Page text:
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barrow1

[bar-oh] /ˈbær oʊ/
noun
1.
a flat, rectangular frame used for carrying a load, especially such a frame with projecting shafts at each end for handles; handbarrow.
2.
3.
British. a pushcart used by street vendors, especially by costermongers.
Origin
1000
before 1000; Middle English bar(e)we, Old English bearwe; akin to Middle High German bere, bier, bear1

barrow2

[bar-oh] /ˈbær oʊ/
noun
1.
Archaeology, tumulus (def 1).
2.
Chiefly British. a hill (sometimes used in combination):
Trentishoe Barrow in North Devon; Whitbarrow in North Lancashire.
Origin
before 900; Middle English berw, beruh, bargh, berg(h), Old English beorg hill, mound; cognate with Old Frisian, Old Saxon, Dutch, Old High German berg mountain, Old Norse bjarg, berg cliff, Armenian berdz height, Welsh bera heap; akin to Avestan bərəz-, bərəzant-, Sanskrit bṛhánt- high. See borough

barrow3

[bar-oh] /ˈbær oʊ/
noun
1.
a castrated male swine.
Origin
before 1000; Middle English barowe, baru, Old English bearg; cognate with Old High German barug, Old Norse bǫrgr. Cf. bore1, whose meaning is close to the semantics of cutting or splitting (referring to castration)

Barrow

[bar-oh] /ˈbær oʊ/
noun
1.
Also called Barrow-in-Furness
[bar-oh-in-fur-nis] /ˈbær oʊ ɪnˈfɜr nɪs/ (Show IPA)
. a seaport in Cumbria, in NW England.
2.
Point, the N tip of Alaska: the northernmost point of the U.S.
3.
a town in N Alaska, S of Barrow Point: site of a government science-research center.
Dictionary.com Unabridged
Based on the Random House Dictionary, © Random House, Inc. 2014.
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British Dictionary definitions for bar-row

barrow1

/ˈbærəʊ/
noun
2.
Also called barrowful. the amount contained in or on a barrow
3.
(mainly Brit) a handcart, typically having two wheels and a canvas roof, used esp by street vendors
4.
(Northern English, dialect) concern or business (esp in the phrases that's not my barrow, that's just my barrow)
5.
(Irish & Scot, dialect) into one's barrow, suited to one's interests or desires
Word Origin
Old English bearwe; related to Old Norse bararbier, Old High German bāra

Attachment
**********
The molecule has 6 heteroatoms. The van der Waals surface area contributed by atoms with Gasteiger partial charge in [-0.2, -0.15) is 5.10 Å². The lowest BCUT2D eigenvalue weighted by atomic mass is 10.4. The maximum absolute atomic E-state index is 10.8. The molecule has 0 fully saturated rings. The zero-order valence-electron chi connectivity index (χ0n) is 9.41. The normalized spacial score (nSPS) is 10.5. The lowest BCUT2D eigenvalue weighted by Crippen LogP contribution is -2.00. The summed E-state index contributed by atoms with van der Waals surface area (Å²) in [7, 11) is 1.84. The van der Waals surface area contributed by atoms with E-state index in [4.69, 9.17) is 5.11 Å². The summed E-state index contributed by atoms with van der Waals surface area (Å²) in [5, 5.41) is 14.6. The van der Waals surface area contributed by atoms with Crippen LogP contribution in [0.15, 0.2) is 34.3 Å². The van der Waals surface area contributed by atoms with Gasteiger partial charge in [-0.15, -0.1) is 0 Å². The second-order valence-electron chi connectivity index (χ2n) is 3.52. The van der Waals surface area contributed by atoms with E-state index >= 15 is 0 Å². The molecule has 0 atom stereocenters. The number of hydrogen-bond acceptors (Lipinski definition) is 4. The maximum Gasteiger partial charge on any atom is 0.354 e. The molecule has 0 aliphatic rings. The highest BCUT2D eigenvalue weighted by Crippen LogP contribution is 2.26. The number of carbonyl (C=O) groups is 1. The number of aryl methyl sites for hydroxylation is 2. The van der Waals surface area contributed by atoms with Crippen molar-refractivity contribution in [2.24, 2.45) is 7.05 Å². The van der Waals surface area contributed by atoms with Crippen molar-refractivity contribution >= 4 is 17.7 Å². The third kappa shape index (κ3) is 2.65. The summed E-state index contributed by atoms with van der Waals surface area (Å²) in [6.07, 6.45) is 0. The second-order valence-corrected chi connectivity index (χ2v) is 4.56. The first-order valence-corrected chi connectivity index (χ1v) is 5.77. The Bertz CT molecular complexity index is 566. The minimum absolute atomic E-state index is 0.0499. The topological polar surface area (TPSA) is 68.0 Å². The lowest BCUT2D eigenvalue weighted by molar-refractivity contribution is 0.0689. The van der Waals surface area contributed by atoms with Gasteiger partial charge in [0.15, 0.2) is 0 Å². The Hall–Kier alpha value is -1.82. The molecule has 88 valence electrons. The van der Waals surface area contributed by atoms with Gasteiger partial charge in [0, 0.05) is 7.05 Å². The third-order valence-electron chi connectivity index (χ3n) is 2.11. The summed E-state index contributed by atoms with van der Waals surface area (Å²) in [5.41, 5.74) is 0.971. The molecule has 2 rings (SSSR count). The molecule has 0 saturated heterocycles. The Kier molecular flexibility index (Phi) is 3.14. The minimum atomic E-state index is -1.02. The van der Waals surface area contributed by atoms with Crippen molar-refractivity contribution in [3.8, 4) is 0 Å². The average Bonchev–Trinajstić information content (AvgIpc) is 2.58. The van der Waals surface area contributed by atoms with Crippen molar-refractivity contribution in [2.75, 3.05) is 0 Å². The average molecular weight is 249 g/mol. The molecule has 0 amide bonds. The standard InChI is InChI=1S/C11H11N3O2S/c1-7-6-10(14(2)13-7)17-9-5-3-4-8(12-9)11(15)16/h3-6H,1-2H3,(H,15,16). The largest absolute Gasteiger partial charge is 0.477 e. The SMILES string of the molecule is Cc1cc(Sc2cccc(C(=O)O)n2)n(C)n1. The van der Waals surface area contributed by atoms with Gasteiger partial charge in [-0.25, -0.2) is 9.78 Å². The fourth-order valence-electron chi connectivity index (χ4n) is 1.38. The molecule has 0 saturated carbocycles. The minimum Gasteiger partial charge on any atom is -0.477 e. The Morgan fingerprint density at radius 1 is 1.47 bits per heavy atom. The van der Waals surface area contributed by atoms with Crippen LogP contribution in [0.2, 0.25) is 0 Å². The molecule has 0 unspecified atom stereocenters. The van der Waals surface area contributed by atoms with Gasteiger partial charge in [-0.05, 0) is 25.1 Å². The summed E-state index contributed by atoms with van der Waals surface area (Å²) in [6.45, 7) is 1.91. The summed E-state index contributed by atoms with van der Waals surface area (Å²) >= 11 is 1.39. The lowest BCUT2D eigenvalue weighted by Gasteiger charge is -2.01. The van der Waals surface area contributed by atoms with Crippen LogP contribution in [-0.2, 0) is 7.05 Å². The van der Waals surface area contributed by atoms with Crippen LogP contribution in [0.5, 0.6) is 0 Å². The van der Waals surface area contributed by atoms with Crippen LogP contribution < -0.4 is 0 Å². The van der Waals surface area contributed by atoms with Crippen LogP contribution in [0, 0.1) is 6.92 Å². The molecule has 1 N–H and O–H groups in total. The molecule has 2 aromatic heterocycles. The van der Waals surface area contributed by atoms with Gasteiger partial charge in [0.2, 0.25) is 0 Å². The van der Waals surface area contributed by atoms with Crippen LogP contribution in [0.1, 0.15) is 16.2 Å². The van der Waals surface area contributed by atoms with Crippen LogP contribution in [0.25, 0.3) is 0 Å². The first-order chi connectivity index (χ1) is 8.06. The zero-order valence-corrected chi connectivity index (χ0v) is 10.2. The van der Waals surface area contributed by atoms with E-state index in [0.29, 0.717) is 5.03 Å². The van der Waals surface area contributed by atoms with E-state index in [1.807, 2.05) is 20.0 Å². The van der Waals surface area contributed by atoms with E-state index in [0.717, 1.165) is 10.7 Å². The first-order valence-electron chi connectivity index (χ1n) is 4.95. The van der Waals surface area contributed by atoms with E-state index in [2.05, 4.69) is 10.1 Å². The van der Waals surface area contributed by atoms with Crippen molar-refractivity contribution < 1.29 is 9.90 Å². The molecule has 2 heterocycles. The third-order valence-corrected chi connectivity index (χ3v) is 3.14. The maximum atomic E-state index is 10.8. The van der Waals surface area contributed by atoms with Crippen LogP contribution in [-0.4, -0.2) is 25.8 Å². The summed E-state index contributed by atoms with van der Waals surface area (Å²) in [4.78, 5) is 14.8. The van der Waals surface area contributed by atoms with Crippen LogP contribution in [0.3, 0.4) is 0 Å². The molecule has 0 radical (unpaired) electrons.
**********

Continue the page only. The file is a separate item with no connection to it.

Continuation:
barrow2

/ˈbærəʊ/
noun
1.
a heap of earth placed over one or more prehistoric tombs, often surrounded by ditches. Long barrows are elongated Neolithic mounds usually covering stone burial chambers; round barrows are Bronze Age, covering burials or cremations
Word Origin
Old English beorg; related to Old Norse bjarg, Gothic bairgahei hill, Old High German berg mountain

barrow3

/ˈbærəʊ/
noun
1.
a castrated pig
Word Origin
Old English bearg; related to Old Norse börgr, Old High German barug

Barrow

/ˈbærəʊ/
noun
1.
a river in SE Ireland, rising in the Slieve Bloom Mountains and flowing south to Waterford Harbour. Length: about 193 km (120 miles)
Collins English Dictionary - Complete & Unabridged 2012 Digital Edition
© William Collins Sons & Co. Ltd. 1979, 1986 © HarperCollins
Publishers 1998, 2000, 2003, 2005, 2006, 2007, 2009, 2012
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Word Origin and History for bar-row
barrow
"vehicle for carrying a load," c.1300, barewe, probably from an unrecorded O.E. *bearwe "basket, barrow," from beran "to bear, to carry" (see bear (v.)).
barrow
"mound," O.E. beorg (W.Saxon), berg (Anglian) "hill," from P.Gmc. *bergaz (cf. O.S., O.Fris., O.H.G. berg "mountain," O.N. bjarg "rock"), from PIE base *bheregh- "high, elevated" (cf. O.C.S. bregu "mountain, height," O.Ir. brigh "mountain," Skt. b'rhant "high," O.Pers. bard- "be high"). Obsolete except in place-names and southwest England dialect by 1400; revived by archaeology. Barrow-wight first recorded 1891.
Online Etymology Dictionary, © 2010 Douglas Harper
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